Easy Halloween 2017 Costumes

Once again, ‘tis the season of crunchy leaves, haunted hayrides, and overstuffed candy aisles. Amid all the autumnal excitement, time flies by faster than a witch on a speedy broomstick, and some people (read: me, myself, and I) inevitably wind up scouring the internet for easy Halloween costumes they can throw together in the two hours before nightfall on Oct. 31. Then, with the clock’s countdown ticking louder every second, they end up grabbing the same tried-and-true costume hanging in the back of their closet and dashing out the door. Sound familiar?

If you’re tired of showing up to Halloween in the same increasingly-dingy ballerina costume while everyone else’s costumes get more fabulous with every passing year, it doesn’t have to be this way. I guarantee that anyone with a reasonably-sized closet has the materials to make a clever, easy costume right now. It might not be worthy of entrance to Heidi Klum’s famous Halloween bashes, but I’m going to be real here: None of us were going to get invited anyway. (Whatever — it’s Hollywood’s loss.)

But I digress. Getting into the spirit (pun obviously intended) of Halloween doesn’t mean you have to sew your costume by hand in a candlelit room. Some of the wittiest costumes are actually the simplest. Here are 22 simple, easy ways to dress up this Halloween.

Carmen San Diego

Every ’90s kid will swoon over the appearance of the ever-mysterious Carmen Sandiego this Halloween. I suggest organizing a game of hide-and-seek.

Rosie the Riveter

Who wouldn’t want to dress up as a feminist icon for a night?

Dancing Pumpkin Meme

You already know and love the meme. Now it’s your turn to become it.

Wednesday Addams

Goth kids both former and current, your time has come. Put on your best sociopathic face and channel Wednesday Addams all Halloween.

Morticia Addams

If you’re not feeling the schoolgirl look, go for Wednesday’s mother: Morticia Addams. Better yet, grab someone to be your Gomez.

How to make Soy Candles

Remember the whole story about my heartbreak and how it led to me leaving my house in Los Angeles and moving in with Delilah in Orange County and how that led to us founding Patchwork Show? If not, check out my tale of how Patchwork started here. Patchwork Show wasn’t the only good thing that emerged when I moved in with Delilah. We also started another business together, The Family Van. We created soy candles in upcycled thrift store jars and containers.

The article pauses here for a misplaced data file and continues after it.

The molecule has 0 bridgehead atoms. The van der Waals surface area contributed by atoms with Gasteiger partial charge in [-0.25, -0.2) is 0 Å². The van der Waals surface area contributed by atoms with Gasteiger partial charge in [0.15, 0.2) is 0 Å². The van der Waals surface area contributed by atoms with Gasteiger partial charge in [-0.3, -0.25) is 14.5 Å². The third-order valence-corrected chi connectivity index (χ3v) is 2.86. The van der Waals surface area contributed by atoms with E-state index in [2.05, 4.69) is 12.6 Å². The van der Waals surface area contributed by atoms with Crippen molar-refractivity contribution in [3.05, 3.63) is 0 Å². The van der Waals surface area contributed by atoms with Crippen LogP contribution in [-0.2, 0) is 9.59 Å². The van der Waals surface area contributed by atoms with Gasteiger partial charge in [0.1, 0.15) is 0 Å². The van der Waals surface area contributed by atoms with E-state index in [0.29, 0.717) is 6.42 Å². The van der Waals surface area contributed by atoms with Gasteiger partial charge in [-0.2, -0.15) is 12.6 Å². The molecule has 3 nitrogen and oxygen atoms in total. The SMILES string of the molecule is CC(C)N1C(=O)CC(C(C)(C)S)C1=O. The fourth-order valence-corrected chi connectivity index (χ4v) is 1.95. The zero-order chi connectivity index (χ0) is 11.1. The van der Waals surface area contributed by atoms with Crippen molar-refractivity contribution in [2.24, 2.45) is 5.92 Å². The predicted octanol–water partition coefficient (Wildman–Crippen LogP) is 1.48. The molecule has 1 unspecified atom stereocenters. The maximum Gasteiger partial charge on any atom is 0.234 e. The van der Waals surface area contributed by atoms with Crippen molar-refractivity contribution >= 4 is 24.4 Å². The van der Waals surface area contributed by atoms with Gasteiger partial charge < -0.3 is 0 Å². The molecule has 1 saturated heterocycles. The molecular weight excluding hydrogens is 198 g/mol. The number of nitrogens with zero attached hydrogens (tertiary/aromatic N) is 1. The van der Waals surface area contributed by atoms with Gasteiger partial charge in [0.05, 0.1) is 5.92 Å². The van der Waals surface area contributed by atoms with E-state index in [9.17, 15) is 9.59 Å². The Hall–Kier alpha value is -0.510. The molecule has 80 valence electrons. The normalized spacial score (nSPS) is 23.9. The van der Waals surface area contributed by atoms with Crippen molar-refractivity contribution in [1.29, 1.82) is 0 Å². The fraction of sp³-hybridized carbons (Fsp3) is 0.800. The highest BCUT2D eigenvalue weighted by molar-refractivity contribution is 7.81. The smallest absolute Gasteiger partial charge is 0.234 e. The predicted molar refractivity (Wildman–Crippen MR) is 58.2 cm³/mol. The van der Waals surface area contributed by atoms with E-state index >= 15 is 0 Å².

I’d been making candles for years (see my post here about how I got started pouring soy candles) and Delilah and I are both avid thrift store shoppers, so it seemed like the perfect new side business for both of us. Every few weeks we’d spend the day jetting from thrift store to thrift store hunting down the perfect one-of-a-kind jars. At night we’d turn on the stereo, open a bottle of wine and hangout in the kitchen, melting wax on the stove in a double boiler while scenting and pouring soy candles until the wee hours of the evening.

The name, The Family Van, comes from one of our favorite childhood memories. Delilah’s dad (aka Papa)/my grandfather used to have an old VW bus without any seats in it. Papa would let us sit in the back on the floor while he drove up the hill to my house. The hill was long and there was a speed bump every 15 feet. Delilah and I were tossed around in the back of the van and Papa would say, “How are my Mexican jumping beans doing?” and we’d laugh until our sides ached. I love how the simplest things can be so entertaining and become so memorable to kids.

When Delilah and I were brainstorming a name for our candle business, we wanted something that represented our family connection. We started telling stories about our childhood together and when we landed on the story about Paps’s van, it seemed only natural to name the business after a thing from one of our favorite times in our shared childhood.